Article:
Catching them with calves' livers

Your mid-week dose of Southern food news

If you’ve been hungering for a restaurant review, make sure you didn’t miss Monday’s edition of The Food Section, featuring a look at Sean Brock’s The Continental in Nashville. In today’s issue, you’ll find Hall of Fame-level fried pies (Malvern, Ark.); mango pico de gallo (Picayune, Miss.); and a short report from the Southern Foodways Alliance symposium. (Oxford, Miss.)

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Induction into the Arkansas Food Hall of Fame comes with a plaque and invitation to a fancy awards ceremony, but it doesn’t necessarily make an honored restaurant any easier to sell.

“COVID changed the world, I guess, to a degree: It knocked us down about half and still it hasn’t come back,” said Charles Keeney, the 85-year-old owner of Keeney’s Food Market in Malvern, Arkansas. Keeney continues to work 12-hour days at the community institution, known for its ribs, fried pies and Keeney’s willingness to part with any recipe.

“I got to go home,” Keeney said in a phone interview earlier this week. “I am getting too old to work. But we’re stuck: Nobody wants it.”

While it’s possible that nobody wants to take over the store that Keeney and his wife, Maureen, have run since 1956, it’s a stretch to say that customers are cool on Keeney’s Food Market.

“Visitors to the Malvern/Hot Spring County Chamber of Commerce regularly ask about Keeney's,” one fan wrote in a nomination that helped put Keeney’s in the Hall of Fame, a virtual collection of homegrown culinary standouts that the state launched in 2016.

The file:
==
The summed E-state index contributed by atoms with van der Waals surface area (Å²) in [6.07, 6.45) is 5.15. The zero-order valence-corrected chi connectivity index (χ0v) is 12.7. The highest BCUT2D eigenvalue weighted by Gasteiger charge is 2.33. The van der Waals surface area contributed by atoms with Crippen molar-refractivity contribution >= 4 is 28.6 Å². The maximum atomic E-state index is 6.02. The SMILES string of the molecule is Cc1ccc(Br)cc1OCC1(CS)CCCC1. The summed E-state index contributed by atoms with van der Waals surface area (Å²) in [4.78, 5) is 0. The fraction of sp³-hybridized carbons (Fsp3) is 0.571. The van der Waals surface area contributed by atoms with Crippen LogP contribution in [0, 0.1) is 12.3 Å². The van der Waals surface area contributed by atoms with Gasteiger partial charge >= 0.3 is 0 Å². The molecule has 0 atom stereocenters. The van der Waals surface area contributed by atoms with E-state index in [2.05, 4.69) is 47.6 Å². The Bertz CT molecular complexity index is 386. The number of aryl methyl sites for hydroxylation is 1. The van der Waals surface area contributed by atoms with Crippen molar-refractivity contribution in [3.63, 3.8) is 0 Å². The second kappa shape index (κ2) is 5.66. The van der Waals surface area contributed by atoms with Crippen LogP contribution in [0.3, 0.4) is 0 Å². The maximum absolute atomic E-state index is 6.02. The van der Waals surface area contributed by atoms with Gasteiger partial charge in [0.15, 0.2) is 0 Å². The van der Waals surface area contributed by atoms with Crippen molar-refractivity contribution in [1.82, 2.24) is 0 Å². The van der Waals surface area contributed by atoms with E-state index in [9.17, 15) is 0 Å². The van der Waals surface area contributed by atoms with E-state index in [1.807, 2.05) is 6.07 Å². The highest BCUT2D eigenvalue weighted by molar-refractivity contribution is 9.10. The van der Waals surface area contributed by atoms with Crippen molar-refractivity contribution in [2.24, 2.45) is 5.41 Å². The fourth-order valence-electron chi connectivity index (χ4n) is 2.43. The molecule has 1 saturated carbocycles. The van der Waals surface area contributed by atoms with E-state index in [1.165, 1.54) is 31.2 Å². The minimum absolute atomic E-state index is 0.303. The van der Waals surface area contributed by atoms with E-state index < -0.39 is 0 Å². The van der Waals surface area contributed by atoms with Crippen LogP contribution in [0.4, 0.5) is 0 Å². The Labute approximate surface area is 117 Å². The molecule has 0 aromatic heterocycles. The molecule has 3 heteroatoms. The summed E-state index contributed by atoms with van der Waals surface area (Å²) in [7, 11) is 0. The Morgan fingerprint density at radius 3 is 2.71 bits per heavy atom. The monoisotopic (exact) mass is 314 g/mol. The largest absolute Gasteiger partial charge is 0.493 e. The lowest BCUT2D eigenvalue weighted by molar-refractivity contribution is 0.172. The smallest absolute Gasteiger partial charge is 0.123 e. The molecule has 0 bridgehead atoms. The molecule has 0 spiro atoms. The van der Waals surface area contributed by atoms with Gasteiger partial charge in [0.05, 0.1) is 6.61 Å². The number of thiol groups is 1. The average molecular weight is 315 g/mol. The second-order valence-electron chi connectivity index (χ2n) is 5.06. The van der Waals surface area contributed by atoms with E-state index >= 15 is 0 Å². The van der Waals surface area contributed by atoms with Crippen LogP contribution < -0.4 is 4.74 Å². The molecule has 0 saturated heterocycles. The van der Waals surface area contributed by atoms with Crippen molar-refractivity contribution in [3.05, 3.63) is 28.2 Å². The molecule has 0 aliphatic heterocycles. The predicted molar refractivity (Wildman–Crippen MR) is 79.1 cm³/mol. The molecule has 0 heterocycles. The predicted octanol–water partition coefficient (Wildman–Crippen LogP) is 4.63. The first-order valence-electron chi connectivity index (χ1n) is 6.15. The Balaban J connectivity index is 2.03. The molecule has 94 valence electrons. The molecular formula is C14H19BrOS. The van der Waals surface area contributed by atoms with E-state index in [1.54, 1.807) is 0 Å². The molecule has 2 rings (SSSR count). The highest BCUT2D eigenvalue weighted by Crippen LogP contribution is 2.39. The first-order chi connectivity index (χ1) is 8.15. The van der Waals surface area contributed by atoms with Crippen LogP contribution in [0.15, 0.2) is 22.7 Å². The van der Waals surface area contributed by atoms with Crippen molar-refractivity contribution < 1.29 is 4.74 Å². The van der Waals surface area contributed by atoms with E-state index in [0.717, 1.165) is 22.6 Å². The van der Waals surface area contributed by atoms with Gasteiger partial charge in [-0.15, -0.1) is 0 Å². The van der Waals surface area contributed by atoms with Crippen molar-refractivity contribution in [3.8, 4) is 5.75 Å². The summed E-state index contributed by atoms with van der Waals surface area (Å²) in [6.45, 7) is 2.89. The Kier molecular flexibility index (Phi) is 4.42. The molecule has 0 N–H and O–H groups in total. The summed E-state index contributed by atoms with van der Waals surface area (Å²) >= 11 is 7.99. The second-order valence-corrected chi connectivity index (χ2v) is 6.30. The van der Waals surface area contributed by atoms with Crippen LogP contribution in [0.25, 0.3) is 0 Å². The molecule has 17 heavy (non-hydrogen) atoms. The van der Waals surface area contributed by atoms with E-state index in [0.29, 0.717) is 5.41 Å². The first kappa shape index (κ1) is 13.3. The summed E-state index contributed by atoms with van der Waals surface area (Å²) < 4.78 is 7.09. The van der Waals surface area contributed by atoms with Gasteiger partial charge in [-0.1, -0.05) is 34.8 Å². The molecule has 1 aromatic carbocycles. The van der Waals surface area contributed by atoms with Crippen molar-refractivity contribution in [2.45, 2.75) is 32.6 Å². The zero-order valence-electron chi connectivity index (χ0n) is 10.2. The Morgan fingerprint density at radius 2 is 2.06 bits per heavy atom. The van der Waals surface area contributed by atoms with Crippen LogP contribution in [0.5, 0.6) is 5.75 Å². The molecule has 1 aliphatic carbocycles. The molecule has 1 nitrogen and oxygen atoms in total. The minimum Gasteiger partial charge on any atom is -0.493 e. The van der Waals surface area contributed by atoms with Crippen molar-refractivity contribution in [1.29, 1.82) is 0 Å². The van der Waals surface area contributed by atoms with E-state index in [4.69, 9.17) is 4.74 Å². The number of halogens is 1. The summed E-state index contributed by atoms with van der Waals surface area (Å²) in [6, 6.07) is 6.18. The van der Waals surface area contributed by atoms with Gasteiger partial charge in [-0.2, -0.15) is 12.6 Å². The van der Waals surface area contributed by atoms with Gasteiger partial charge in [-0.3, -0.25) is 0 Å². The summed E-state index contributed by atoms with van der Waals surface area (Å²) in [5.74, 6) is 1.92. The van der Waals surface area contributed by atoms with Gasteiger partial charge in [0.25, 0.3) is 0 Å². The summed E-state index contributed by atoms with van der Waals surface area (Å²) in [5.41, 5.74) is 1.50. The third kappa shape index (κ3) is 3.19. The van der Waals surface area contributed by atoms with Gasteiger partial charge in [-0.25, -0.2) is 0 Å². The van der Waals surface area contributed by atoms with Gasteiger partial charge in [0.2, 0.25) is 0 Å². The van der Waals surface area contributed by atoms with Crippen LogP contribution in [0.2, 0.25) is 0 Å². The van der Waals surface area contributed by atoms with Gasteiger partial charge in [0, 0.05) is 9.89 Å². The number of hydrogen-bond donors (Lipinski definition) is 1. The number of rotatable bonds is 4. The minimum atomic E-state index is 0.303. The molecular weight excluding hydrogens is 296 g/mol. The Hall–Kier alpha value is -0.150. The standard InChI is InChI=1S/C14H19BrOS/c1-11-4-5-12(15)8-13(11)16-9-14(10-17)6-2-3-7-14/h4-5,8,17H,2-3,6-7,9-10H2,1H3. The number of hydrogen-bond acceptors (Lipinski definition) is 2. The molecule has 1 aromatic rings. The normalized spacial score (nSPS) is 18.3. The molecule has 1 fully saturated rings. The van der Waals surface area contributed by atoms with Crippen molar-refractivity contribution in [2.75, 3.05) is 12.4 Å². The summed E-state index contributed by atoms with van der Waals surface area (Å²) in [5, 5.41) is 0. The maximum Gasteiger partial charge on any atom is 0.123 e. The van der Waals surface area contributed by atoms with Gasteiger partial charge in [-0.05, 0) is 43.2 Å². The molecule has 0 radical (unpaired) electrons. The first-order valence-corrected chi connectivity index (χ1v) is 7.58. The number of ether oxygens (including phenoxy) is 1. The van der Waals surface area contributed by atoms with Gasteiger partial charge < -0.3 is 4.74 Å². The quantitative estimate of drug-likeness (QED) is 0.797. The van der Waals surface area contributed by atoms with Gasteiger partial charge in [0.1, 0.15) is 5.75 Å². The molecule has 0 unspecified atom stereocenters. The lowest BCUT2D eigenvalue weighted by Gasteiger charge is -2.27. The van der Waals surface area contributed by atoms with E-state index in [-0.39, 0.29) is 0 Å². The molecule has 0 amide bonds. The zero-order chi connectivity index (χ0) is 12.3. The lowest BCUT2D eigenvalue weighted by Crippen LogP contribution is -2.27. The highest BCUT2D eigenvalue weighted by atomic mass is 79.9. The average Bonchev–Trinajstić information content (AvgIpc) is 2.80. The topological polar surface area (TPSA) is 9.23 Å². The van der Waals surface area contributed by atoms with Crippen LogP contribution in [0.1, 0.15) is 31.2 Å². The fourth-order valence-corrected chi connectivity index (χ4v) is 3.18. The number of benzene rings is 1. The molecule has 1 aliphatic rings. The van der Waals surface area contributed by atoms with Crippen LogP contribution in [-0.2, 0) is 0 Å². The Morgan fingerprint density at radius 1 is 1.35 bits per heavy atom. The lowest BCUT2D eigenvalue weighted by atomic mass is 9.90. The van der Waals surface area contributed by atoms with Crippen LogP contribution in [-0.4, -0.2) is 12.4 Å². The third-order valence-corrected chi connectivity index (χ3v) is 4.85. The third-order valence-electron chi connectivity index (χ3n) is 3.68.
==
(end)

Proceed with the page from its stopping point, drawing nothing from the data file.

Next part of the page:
“The conversation usually starts with, ‘Hey, tell me about this little place I've heard of in the back of a grocery store’,” the nominator explained. “Anyone in town is proud to make that referral.”

Arkansas’ Department of Parks, Heritage and Tourism on Oct. 1 began accepting nominations for its 2022 class of inductees. Food enthusiasts have until Oct. 31 to submit their suggestions for Proprietor of the Year; Food-Themed Event and Gone but Not Forgotten, as well as outstanding restaurants with more than 25 years of history.

According to Talk Business & Politics, an Arkansas news site, the agency in 2020 fielded 2,000 nominations, or 40 percent more nominations than the previous year. Those suggestions yielded winners including Little Rock’s Star of India; the now-defunct Roy Fisher’s Steak House and the Bradley County Pink Tomato Festival.

“National chain restaurants need not apply,” the state stipulates in its online overview of the program.

Keeney’s Food Market didn’t count as a restaurant until 2000, by which time the grocery had lost most of its customers to big-box supermarkets.

“I didn’t want to leave so I just started cooking to see if I could catch them that way,” Keeney said.

Locals are conversant in Keeney’s five-day menu, which features meatloaf on Mondays; calves’ livers on Tuesdays; roast beef on Wednesdays; steak on Thursdays and fried fish on Fridays, along with what Keeney describes as “all the vegetables I can get together.” (For a glimpse of Thursday service, check out Arkansas food journalist Kat Robinson’s 96-second video.)

“Our philosophy is if it don’t taste good, the customer won’t want it,” Keeney said. “And if it don’t taste good, fix it.”

By 5:30 a.m. tomorrow, Keeney will be back in the kitchen, cooking; tasting; fixing and tasting again.

Around Malvern, Thursdays are for Keeney’s ribs.

To submit an Arkansas Food Hall of Fame nomination, visit

Alez Nunez is initially a little hesitant to talk about his new restaurant in Picayune, Mississippi. After all, he doesn’t want owners of other area Mexican restaurants to think he’s putting them down.

But with a little coaxing, he allows that Los Rancheros is serving margaritas; ceviche and salads made with fresh fruit.

“I do everything from scratch every single day,” says Nunez, who’s particularly proud of his pico de gallo incorporating pineapples and mangoes. “My menu is a good selection: I have steak; I have chicken; I have seafood dishes. But anything a customer wants, we can improvise.”